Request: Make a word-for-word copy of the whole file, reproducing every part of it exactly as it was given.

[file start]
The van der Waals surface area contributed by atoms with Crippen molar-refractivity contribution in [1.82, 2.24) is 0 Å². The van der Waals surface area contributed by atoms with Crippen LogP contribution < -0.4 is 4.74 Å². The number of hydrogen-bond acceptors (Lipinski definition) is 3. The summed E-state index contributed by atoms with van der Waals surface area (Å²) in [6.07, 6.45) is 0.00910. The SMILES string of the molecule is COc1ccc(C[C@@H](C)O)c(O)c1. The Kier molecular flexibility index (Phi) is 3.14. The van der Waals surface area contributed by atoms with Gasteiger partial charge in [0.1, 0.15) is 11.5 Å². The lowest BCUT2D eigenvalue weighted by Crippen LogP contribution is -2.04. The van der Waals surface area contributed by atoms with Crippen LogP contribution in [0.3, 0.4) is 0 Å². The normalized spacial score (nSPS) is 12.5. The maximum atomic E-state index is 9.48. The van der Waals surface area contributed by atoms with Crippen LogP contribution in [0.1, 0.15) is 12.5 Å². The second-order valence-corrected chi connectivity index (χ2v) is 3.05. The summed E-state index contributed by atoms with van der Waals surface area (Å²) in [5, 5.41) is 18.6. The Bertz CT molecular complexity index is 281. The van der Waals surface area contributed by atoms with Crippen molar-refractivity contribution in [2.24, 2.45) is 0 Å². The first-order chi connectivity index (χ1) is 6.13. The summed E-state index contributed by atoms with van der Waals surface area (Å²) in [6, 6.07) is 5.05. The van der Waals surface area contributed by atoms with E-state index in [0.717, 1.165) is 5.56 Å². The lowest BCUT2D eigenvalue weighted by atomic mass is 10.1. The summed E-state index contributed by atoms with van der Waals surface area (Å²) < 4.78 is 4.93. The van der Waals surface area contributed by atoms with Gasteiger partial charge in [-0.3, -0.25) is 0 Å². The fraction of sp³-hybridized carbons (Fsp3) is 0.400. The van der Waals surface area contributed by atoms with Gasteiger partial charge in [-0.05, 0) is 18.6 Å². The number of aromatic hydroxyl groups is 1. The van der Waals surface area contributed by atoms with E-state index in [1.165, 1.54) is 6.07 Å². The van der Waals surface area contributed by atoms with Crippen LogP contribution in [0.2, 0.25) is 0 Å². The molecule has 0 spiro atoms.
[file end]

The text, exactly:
The van der Waals surface area contributed by atoms with Crippen molar-refractivity contribution in [1.82, 2.24) is 0 Å². The van der Waals surface area contributed by atoms with Crippen LogP contribution < -0.4 is 4.74 Å². The number of hydrogen-bond acceptors (Lipinski definition) is 3. The summed E-state index contributed by atoms with van der Waals surface area (Å²) in [6.07, 6.45) is 0.00910. The SMILES string of the molecule is COc1ccc(C[C@@H](C)O)c(O)c1. The Kier molecular flexibility index (Phi) is 3.14. The van der Waals surface area contributed by atoms with Gasteiger partial charge in [0.1, 0.15) is 11.5 Å². The lowest BCUT2D eigenvalue weighted by Crippen LogP contribution is -2.04. The van der Waals surface area contributed by atoms with Crippen LogP contribution in [0.3, 0.4) is 0 Å². The normalized spacial score (nSPS) is 12.5. The maximum atomic E-state index is 9.48. The van der Waals surface area contributed by atoms with Crippen LogP contribution in [0.1, 0.15) is 12.5 Å². The second-order valence-corrected chi connectivity index (χ2v) is 3.05. The summed E-state index contributed by atoms with van der Waals surface area (Å²) in [5, 5.41) is 18.6. The Bertz CT molecular complexity index is 281. The van der Waals surface area contributed by atoms with Crippen molar-refractivity contribution in [2.24, 2.45) is 0 Å². The first-order chi connectivity index (χ1) is 6.13. The summed E-state index contributed by atoms with van der Waals surface area (Å²) in [6, 6.07) is 5.05. The van der Waals surface area contributed by atoms with E-state index in [0.717, 1.165) is 5.56 Å². The lowest BCUT2D eigenvalue weighted by atomic mass is 10.1. The summed E-state index contributed by atoms with van der Waals surface area (Å²) < 4.78 is 4.93. The van der Waals surface area contributed by atoms with Gasteiger partial charge in [-0.3, -0.25) is 0 Å². The fraction of sp³-hybridized carbons (Fsp3) is 0.400. The van der Waals surface area contributed by atoms with Gasteiger partial charge in [-0.05, 0) is 18.6 Å². The number of aromatic hydroxyl groups is 1. The van der Waals surface area contributed by atoms with E-state index in [1.165, 1.54) is 6.07 Å². The van der Waals surface area contributed by atoms with Crippen LogP contribution in [0.2, 0.25) is 0 Å². The molecule has 0 spiro atoms.